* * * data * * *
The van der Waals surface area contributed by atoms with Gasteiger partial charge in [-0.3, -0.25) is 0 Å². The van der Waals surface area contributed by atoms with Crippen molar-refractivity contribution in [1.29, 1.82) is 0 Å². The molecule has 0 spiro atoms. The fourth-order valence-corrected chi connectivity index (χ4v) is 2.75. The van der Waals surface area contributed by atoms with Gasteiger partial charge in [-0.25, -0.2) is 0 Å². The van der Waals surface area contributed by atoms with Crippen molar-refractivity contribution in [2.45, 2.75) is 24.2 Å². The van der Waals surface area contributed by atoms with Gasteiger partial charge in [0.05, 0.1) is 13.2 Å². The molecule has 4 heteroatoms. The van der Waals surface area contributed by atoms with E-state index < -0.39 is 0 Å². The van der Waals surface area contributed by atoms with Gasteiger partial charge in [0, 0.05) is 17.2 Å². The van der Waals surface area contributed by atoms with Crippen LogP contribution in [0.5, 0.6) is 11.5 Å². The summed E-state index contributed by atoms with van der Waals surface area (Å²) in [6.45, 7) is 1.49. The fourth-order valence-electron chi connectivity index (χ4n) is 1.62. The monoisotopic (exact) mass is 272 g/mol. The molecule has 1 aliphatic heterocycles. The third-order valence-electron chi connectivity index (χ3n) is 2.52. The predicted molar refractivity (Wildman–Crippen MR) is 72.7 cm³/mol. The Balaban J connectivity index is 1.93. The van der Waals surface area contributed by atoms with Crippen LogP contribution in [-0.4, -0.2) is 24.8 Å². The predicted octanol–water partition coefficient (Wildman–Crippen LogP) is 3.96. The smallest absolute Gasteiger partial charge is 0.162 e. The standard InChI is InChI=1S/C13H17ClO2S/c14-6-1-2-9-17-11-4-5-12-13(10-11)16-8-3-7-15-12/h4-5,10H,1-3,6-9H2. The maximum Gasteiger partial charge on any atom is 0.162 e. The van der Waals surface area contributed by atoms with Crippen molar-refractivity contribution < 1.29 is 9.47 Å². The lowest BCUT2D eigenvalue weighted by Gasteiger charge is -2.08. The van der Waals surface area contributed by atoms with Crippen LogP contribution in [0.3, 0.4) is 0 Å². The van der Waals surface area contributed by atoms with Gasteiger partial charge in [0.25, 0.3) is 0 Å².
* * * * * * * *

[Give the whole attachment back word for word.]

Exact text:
The van der Waals surface area contributed by atoms with Gasteiger partial charge in [-0.3, -0.25) is 0 Å². The van der Waals surface area contributed by atoms with Crippen molar-refractivity contribution in [1.29, 1.82) is 0 Å². The molecule has 0 spiro atoms. The fourth-order valence-corrected chi connectivity index (χ4v) is 2.75. The van der Waals surface area contributed by atoms with Gasteiger partial charge in [-0.25, -0.2) is 0 Å². The van der Waals surface area contributed by atoms with Crippen molar-refractivity contribution in [2.45, 2.75) is 24.2 Å². The van der Waals surface area contributed by atoms with Gasteiger partial charge in [0.05, 0.1) is 13.2 Å². The molecule has 4 heteroatoms. The van der Waals surface area contributed by atoms with E-state index < -0.39 is 0 Å². The van der Waals surface area contributed by atoms with Gasteiger partial charge in [0, 0.05) is 17.2 Å². The van der Waals surface area contributed by atoms with Crippen LogP contribution in [0.5, 0.6) is 11.5 Å². The summed E-state index contributed by atoms with van der Waals surface area (Å²) in [6.45, 7) is 1.49. The fourth-order valence-electron chi connectivity index (χ4n) is 1.62. The monoisotopic (exact) mass is 272 g/mol. The molecule has 1 aliphatic heterocycles. The third-order valence-electron chi connectivity index (χ3n) is 2.52. The predicted molar refractivity (Wildman–Crippen MR) is 72.7 cm³/mol. The Balaban J connectivity index is 1.93. The van der Waals surface area contributed by atoms with Crippen LogP contribution in [-0.4, -0.2) is 24.8 Å². The predicted octanol–water partition coefficient (Wildman–Crippen LogP) is 3.96. The smallest absolute Gasteiger partial charge is 0.162 e. The standard InChI is InChI=1S/C13H17ClO2S/c14-6-1-2-9-17-11-4-5-12-13(10-11)16-8-3-7-15-12/h4-5,10H,1-3,6-9H2. The maximum Gasteiger partial charge on any atom is 0.162 e. The van der Waals surface area contributed by atoms with Crippen molar-refractivity contribution < 1.29 is 9.47 Å². The lowest BCUT2D eigenvalue weighted by Gasteiger charge is -2.08. The van der Waals surface area contributed by atoms with Crippen LogP contribution in [0.3, 0.4) is 0 Å². The van der Waals surface area contributed by atoms with Gasteiger partial charge in [0.25, 0.3) is 0 Å².